Just like that, it’s all over for another year.
The 110th Grey Cup delivered on the field as the Montreal Alouettes and Winnipeg Blue Bombers played an instant classic with many twists and turns that will leave us talking about it for years to come.
It was also another solid broadcast from TSN. When the three-letter network goes all in like they do for the Grey Cup, few do it better in this country. It’s an all-day spectacle that draws millions of eyeballs from coast to coast. There may not be a larger single-day event for the network.
Say what you will about TSN and how it handles the CFL at other times throughout the year, but when it comes to Grey Cup weekend, they always knock it out of the park.
It wasn’t all smooth sailing on the broadcast side, and whatever happened here was noticeable.
Pre-game festivities at these types of events are very time-sensitive and they’re scheduled to the second for television purposes. I don’t know what happened but this year’s pregame show — the actual half-hour or so before kickoff — was off.
It began with a cold return from a commercial break to a random SUV driving onto the field with no explanation. Eventually, the Grey Cup emerged from the vehicle and a couple of RCMP officers slowly and quietly walked it over to its base.
From there, there were a number of long pauses between segments. Nothing flowed. Did we need a commercial break before returning for the anthem? It was odd.
It didn’t help that it was also an absurdly long show that felt like it was dragging on. Kickoff was advertised for 6:00 p.m. EST, yet it didn’t occur until over 40 minutes later.
This year’s broadcast featured nearly 50 different cameras but somehow still felt a little lacking at times, most notably during the review of Williams Stanback’s first-half rushing touchdown. All scoring plays are automatically reviewed and this one was certainly deserving of a closer look.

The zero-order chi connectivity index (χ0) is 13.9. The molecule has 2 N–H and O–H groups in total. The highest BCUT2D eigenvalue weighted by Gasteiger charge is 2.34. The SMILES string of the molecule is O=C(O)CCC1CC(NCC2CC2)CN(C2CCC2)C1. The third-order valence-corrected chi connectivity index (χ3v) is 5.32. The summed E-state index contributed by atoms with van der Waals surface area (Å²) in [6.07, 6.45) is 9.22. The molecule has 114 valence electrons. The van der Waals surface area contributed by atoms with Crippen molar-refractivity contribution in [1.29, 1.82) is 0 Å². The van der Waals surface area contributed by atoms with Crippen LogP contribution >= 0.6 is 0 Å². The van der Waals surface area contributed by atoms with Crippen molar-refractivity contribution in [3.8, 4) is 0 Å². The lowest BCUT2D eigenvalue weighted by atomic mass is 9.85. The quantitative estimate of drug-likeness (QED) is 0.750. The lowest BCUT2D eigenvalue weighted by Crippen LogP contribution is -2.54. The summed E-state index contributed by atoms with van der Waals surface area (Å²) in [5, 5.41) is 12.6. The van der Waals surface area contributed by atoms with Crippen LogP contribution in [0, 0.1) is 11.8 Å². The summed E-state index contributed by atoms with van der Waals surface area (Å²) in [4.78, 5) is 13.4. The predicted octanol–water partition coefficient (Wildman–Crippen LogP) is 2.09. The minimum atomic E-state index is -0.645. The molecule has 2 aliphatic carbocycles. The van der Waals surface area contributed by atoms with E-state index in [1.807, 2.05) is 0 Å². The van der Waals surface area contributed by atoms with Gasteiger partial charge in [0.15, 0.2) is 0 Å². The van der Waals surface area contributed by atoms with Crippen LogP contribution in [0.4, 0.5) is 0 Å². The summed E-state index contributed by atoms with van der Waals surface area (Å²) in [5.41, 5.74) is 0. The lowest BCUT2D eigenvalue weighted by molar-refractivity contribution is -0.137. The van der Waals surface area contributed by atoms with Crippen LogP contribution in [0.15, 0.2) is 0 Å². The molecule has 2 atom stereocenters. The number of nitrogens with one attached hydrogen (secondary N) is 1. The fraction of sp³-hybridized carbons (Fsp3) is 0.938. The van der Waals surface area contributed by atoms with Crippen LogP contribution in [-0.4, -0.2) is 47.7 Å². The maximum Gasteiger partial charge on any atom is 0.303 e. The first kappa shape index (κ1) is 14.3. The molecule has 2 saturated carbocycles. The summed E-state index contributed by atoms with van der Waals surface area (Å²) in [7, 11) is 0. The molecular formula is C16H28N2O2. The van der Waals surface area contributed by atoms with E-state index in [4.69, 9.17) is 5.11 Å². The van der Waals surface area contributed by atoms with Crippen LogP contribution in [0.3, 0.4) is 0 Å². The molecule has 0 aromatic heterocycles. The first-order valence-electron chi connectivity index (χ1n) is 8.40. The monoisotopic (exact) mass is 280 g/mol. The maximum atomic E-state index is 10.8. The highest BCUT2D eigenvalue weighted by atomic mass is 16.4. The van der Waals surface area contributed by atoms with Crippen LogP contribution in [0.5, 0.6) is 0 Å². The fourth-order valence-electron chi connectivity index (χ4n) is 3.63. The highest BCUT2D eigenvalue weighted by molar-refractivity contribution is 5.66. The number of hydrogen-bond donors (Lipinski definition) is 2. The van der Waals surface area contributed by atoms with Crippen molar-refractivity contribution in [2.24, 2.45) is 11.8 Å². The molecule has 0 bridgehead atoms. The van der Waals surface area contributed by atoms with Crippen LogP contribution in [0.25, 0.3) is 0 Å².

I hope the command centre got some angles we didn’t see because nothing on the broadcast gave us much of an answer. Most of the views were from behind or in front of the play. The one sideline view that might have helped was obstructed by an official.
This is the type of moment where the pylon cam would have been helpful. It’s not like this is a new innovation. It’s time TSN brings them in along with down marker cams. Heck, they can probably even find a sponsor for them like most American broadcasts.
Kudos to TSN for getting a great side angle of Winnipeg’s goal-line stand near the end of the first half. Not only was the shot perfect but it also revealed that defensive tackle Ricky Walker should have been called for offside because his helmet was in the neutral zone.
For better or worse, the officiating was a story in this Grey Cup.
The first half alone featured a controversial unnecessary roughness call to extend a Blue Bombers drive, a borderline no-yards challenge from Alouettes head coach Jason Maas, and a missed offside call on a goal-line stand.
Obviously, TSN has nothing to do with the officiating but it often feels like a downplayed conversation on the broadcast.
As much as I don’t like talking about officiating, sometimes it’s a big part of a game. Colour analyst Glen Suitor was able to make a few comments regarding some of the calls, but overall there wasn’t much about the third team on the field based on the commentary during the game and from the panels.
This is another moment where I think it would have been helpful for TSN to add a rules analyst to the broadcast. It would allow the officiating story to be told without the analysis being over the top.
It’s understandable that the network might not have the budget to carry a full-time officiating analyst during the regular season but for the Grey Cup, it would have been a nice addition.
I wanted to close out this final edition of this column by thanking everyone for following along this year. This idea bounced around in my head for a while and I was glad I was finally able to do it this year.
I hope it added something to your week throughout the 2023 CFL season.